"If someone is determined, and has the right access, they could do damage that would affect thousands of lives," Sweet said.
Al Qaeda has already put out the word in its online magazine, Inspire, for "brothers of ours who have specialized expertise and those who work in sensitive locations that would offer them unique opportunities to wreak havoc on the enemies of Allah."
As evidence of American infrastructure vulnerabilities, the report specifically cites the attempted insider sabotage this April at a water treatment plant in Arizona.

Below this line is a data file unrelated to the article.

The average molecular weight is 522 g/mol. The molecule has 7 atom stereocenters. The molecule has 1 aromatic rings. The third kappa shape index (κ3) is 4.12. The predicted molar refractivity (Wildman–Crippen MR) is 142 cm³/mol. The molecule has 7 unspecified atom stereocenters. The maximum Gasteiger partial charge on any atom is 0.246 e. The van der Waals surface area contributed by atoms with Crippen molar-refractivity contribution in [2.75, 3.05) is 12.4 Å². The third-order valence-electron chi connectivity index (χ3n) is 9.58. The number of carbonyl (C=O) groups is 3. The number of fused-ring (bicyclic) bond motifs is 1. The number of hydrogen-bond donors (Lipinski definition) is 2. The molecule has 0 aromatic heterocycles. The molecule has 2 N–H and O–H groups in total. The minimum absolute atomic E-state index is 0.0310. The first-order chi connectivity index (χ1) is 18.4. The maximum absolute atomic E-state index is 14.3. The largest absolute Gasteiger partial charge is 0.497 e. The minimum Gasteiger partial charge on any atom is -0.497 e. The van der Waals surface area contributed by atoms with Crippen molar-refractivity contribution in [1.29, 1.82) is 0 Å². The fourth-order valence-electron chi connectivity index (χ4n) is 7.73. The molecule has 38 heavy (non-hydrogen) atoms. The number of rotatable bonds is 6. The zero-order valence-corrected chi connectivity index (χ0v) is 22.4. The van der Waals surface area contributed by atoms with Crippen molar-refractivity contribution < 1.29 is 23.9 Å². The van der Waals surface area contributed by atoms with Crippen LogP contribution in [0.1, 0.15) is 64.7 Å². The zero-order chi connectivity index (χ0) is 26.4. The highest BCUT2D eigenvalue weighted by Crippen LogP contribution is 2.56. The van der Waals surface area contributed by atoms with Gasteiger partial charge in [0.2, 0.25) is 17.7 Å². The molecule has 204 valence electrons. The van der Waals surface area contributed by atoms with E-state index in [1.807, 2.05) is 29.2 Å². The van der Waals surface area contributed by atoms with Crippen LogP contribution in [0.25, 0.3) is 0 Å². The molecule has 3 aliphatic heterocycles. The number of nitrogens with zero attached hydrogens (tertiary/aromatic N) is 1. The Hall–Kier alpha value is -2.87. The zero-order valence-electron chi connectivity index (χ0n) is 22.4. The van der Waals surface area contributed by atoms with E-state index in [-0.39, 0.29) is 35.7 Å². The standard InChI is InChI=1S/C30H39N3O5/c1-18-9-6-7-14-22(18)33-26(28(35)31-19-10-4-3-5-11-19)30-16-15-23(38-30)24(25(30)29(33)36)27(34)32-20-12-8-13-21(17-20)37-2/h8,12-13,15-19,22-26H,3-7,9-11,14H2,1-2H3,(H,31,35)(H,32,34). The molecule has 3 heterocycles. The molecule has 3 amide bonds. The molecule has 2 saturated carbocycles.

Officials said then a disgruntled night shift worker took over the control room and tried to create a giant methane gas explosion.
"I am taking the plant hostage," the worker said in a recorded 911 call.
There was no tie to al Qaeda and his plot failed, but the incident was a reminder of how easily one insider could create potentially deadly mayhem.
"Facilities in the United States don't have to be attacked by terrorists with airplanes or bombs outside the facility," Clarke said.